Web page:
Summer 1939. War in Europe is inevitable. Jack
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Cathy Cole
Jun 11, 2012 rated it really liked it
First Line: "...patient's 6000 cell count at intake," Dr. George Taylor wrote, "has dropped to 3500."

President Franklin Delano Roosevelt has secretly decided to run for an unprecedented third term in office. He knows that Europe is on the brink of another world war, and he believes more in his own abilities to carry the United States through than he does in any of his likely successors. But he does need someone he can trust to find out what the Nazis are up to. Since the United States does not
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Joe Cummings
May 18, 2016 rated it really liked it
I never thought that someone from my generation could write a novel about JFK. He was/is too much a part of our lives. Stephen King sort of did with 11/22/63, but that was more about preventing the assassination than about Kennedy himself.

Just as everyone the my parent's generation (aka the Greatest Generation) can remember where they were on Pearl Harbor day, everyone in my generation (aka the Baby Boomers) remember where they were when they heard the news from Dallas. For us, Kennedy was the
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Dana Stabenow
Jul 14, 2012 rated it really liked it
Shelves: hpl-s-15-in-16
What if FDR sent a twenty-one year old JFK to Europe on the very eve of World War II itself in order to find out if and how Hitler is smuggling money into the US to influence the next election?

"I've been turning it over in my mind, Jack--this trip of yours," the President was saying. "To the Nazis, you're just the American ambassador's son. But to me, you're a perfect spy. My independent thinker. Arriving in London with a fresh outlook and an unclouded mind. As far as the Nazis are concerned,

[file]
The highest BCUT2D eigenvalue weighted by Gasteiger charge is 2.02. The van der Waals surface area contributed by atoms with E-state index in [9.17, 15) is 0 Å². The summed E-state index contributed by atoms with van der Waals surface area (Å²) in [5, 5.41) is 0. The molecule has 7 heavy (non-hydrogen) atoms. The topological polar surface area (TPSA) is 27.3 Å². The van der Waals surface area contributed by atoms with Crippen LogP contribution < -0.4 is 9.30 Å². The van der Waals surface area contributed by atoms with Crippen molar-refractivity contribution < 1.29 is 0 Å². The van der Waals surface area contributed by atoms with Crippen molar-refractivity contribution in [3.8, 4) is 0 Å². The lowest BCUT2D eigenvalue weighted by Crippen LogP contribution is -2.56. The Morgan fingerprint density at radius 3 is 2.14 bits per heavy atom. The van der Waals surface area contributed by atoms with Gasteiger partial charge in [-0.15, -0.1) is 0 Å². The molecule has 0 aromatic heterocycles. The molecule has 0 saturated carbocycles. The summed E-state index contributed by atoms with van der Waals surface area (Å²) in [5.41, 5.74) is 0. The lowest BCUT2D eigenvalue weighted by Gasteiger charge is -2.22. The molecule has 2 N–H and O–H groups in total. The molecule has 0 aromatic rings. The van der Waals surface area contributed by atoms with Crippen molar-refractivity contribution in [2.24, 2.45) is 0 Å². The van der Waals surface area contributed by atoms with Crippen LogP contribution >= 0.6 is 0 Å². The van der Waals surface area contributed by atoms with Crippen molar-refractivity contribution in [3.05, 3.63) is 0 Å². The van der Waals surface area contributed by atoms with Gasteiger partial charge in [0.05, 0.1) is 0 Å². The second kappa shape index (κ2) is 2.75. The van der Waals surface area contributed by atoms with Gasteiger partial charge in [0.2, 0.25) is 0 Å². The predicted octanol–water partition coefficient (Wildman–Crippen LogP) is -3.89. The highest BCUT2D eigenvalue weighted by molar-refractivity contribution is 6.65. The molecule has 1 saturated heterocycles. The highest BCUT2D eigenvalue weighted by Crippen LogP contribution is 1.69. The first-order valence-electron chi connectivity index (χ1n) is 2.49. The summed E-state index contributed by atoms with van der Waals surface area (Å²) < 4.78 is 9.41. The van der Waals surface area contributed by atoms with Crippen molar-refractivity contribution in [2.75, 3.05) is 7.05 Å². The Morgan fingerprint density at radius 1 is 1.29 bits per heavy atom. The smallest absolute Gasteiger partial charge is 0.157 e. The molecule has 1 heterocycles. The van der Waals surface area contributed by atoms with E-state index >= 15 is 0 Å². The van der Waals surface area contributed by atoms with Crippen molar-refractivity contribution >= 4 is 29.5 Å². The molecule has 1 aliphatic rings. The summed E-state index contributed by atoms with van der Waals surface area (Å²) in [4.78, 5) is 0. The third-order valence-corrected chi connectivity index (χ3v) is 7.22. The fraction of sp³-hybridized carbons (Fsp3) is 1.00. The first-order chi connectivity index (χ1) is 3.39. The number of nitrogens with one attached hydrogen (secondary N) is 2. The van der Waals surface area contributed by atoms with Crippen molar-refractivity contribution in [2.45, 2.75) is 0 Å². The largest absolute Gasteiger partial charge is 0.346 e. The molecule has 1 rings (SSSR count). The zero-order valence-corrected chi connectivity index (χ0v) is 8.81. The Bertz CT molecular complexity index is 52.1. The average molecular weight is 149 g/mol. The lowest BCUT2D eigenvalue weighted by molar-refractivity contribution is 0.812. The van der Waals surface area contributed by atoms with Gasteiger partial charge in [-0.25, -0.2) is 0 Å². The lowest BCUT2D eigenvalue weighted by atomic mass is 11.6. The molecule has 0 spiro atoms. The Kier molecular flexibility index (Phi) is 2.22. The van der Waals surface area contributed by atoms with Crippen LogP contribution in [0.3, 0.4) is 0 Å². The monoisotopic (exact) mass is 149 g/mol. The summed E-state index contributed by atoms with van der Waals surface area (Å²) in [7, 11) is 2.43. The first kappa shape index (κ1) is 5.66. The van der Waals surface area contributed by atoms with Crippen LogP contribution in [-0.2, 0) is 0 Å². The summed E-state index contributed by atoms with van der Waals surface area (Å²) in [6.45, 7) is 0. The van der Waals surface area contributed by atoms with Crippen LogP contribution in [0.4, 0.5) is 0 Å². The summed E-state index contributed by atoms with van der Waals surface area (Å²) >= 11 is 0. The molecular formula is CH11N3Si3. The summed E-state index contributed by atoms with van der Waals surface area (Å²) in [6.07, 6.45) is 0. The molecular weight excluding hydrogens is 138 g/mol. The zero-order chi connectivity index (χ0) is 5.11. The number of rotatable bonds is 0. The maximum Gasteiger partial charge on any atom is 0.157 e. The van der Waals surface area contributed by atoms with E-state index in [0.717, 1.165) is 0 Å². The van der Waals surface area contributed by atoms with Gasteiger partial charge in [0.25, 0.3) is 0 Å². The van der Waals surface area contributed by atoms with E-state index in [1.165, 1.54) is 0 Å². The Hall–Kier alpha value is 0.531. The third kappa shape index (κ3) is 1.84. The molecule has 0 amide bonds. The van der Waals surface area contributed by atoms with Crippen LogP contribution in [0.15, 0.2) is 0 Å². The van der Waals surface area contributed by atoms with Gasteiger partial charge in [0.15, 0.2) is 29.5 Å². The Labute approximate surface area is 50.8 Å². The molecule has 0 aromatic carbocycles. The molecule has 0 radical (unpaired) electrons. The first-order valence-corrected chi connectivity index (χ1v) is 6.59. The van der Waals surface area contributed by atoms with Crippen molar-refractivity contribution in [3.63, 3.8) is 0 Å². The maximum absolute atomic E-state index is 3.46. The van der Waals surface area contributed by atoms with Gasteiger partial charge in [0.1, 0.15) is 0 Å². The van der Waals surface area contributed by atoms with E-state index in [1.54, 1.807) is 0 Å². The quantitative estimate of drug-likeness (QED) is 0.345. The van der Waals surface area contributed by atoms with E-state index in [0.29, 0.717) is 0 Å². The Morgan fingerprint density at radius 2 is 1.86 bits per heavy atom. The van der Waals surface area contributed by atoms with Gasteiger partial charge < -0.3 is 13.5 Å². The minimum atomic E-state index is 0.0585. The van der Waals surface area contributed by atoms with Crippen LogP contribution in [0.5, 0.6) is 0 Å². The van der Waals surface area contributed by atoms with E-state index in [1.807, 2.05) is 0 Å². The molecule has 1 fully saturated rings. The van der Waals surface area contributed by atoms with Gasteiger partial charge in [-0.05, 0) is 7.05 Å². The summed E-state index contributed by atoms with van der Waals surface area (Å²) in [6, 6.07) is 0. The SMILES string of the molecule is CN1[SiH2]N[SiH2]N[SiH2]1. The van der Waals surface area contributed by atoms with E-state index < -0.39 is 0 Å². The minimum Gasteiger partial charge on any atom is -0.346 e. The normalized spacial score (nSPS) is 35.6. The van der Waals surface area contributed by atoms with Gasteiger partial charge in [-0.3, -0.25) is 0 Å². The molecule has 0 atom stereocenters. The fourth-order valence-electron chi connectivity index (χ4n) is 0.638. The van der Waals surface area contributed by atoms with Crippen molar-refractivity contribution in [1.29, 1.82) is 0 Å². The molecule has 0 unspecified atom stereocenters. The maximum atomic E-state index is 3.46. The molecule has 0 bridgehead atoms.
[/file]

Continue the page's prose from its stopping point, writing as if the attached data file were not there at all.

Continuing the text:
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Reeves Honey
Jul 11, 2012 rated it it was amazing
***** STARS

JACK 1939 = 007!

If Roosevelt and Dashiel Hammet were alive they would say "darn good spy yarn". .This is actually what this novel is.
In winter,1939 Jack,second and so far unremarkable also ran son of Joseph Kennedy,ambassador to England is summoned by
President Roosevelt just before he is to sail for England on the Queen Mary in early 1939. He is going to see his
Family in London but also plans to tour Europe for his Harvard senior thesis. Which later became Why England Slept.
Using
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Jaylia3
Sep 01, 2012 rated it really liked it
Mostly wonderful

Could young JFK have been a pre-WWII spy for FDR? Author Francine Mathews has done her historical homework and created a mostly wonderful story that makes the possibility seem plausible. In 1939 the then 22-year-old John Kennedy was in fact roaming around the hot spots of Europe. His father Joe Kennedy was the American ambassador to Britain, and while the senior Kennedy supported Neville Chamberlin’s policy of appeasing Hitler to avoid war, JFK’s own writings indicate his
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Tina
Jul 04, 2012 rated it really liked it
In 1939, the US had no spy service, no CIA, and had to rely on the intuition of its leaders along with unofficial reports on the actions of world leaders and governments for the nation's security. As Europe ground inexorably toward another war in 1939, President Roosevelt needed to get information quickly, quietly, and completely outside State department channels. At the same time, Jack Kennedy, son of the US Ambassador to the Court of St. James (England) was planning to spend the summer and a ...more